But as the Phoenix arises rejuvenated and beautiful from its ashes, so also a New Earth, fairer and more ethereal, was seen by the ancient prophetess to arise from the great conflagration where "the elements melt with fervent heat"—"Gimle," she called it. Nor was it without population, for while the great conflagration was in progress a man and a woman called Lif and Liftharaser (lif means life) were saved and from them springs a new race which lives in peace and close to God.
Thus the ancient northern myth teaches, but from a different angle, the same truths as found in greater fullness in the Christian Scriptures from Genesis to the Apocalypse, and it is important that we should realize the truth of these tales. There are, alas, too many in the class described by Peter as saying: "Where is the promise of His coming? For since the fathers fell asleep, all things continue as they were in the beginning." There are few who realize the import of the statement in the second chapter of Genesis, that "a mist went up from the ground and watered the earth before it rained," and that thus the children of the mist must have been physiologically different from the man of today who breathes air since "the Flood," when the mist condensed and became the sea. But just as sure as these changes happened in the past, so there is now another change impending. True, it may not come in our time—"that hour knoweth no man, neither the Angels, neither the Son," and repeatedly the warning of Noah is held up before us in this connection. In that day they ate and drank, married and were given in marriage, but suddenly the waters engulfed them and all who had not evolved the physiological requisites, lungs, necessary to live in the new condition perished. The Ark carried the pioneers safely through the catastrophe.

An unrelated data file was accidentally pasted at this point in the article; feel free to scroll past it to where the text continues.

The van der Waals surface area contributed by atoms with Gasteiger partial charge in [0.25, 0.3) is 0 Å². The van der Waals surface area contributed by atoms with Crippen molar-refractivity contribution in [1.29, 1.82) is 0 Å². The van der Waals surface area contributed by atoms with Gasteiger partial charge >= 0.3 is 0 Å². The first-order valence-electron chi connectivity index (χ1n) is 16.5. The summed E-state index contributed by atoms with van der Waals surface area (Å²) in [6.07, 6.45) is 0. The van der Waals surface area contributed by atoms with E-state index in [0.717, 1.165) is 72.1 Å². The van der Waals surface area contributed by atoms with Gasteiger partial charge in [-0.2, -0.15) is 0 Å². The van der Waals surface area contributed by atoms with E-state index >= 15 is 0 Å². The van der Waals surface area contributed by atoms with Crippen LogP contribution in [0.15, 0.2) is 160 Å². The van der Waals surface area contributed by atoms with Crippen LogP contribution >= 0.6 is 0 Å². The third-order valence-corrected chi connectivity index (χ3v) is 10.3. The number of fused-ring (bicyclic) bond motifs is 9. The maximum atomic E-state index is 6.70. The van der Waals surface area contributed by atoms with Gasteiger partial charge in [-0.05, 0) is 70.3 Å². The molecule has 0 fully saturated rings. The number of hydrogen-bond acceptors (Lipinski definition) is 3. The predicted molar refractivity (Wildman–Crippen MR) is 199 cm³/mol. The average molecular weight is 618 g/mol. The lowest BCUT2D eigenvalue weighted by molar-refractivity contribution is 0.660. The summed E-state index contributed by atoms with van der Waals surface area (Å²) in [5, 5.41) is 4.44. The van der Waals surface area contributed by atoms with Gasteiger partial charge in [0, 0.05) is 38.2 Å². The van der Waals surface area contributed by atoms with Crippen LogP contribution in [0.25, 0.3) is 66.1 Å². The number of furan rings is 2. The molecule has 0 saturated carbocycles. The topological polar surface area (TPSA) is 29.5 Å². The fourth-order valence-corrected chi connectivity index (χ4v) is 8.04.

To make the next change safely, a Wedding Garment is required, and it is of utmost importance that we should work upon it. The soma psuchicon or "soul body" which Paul mentions (I Cor. XI:44), is an etheric vehicle of paramount importance; for when the present elements have been dissolved in the impending change, how shall we survive if we can function only in a dense body as now!
Before the Sixth Epoch is definitely ushered in, there is being prepared the seed for the New Age. It is exactly the mission of the Rosicrucian Order to promulgate a scientific method of development suited particularly to the Western people whereby this Wedding Garment may be wrought, so that we may hasten the day of the Lord.
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1. Although Siegfried loses memory of the past, with what is he armed to fight the battle of life?
2. What did realistic savagery give way to in the early Fifth Epoch?
3. Why was it spiritual adultery for Siegfried to seek the honors of the world?
4. Give the mythological interpretation of Siegfried forfeiting his life at the hands of Hagen.
5. According to the Northern Myth, by whom will the new earth be populated and how will they live?
6. What will be required of us that we may survive the coming of the New Age?
Contemporary Mystic Christianity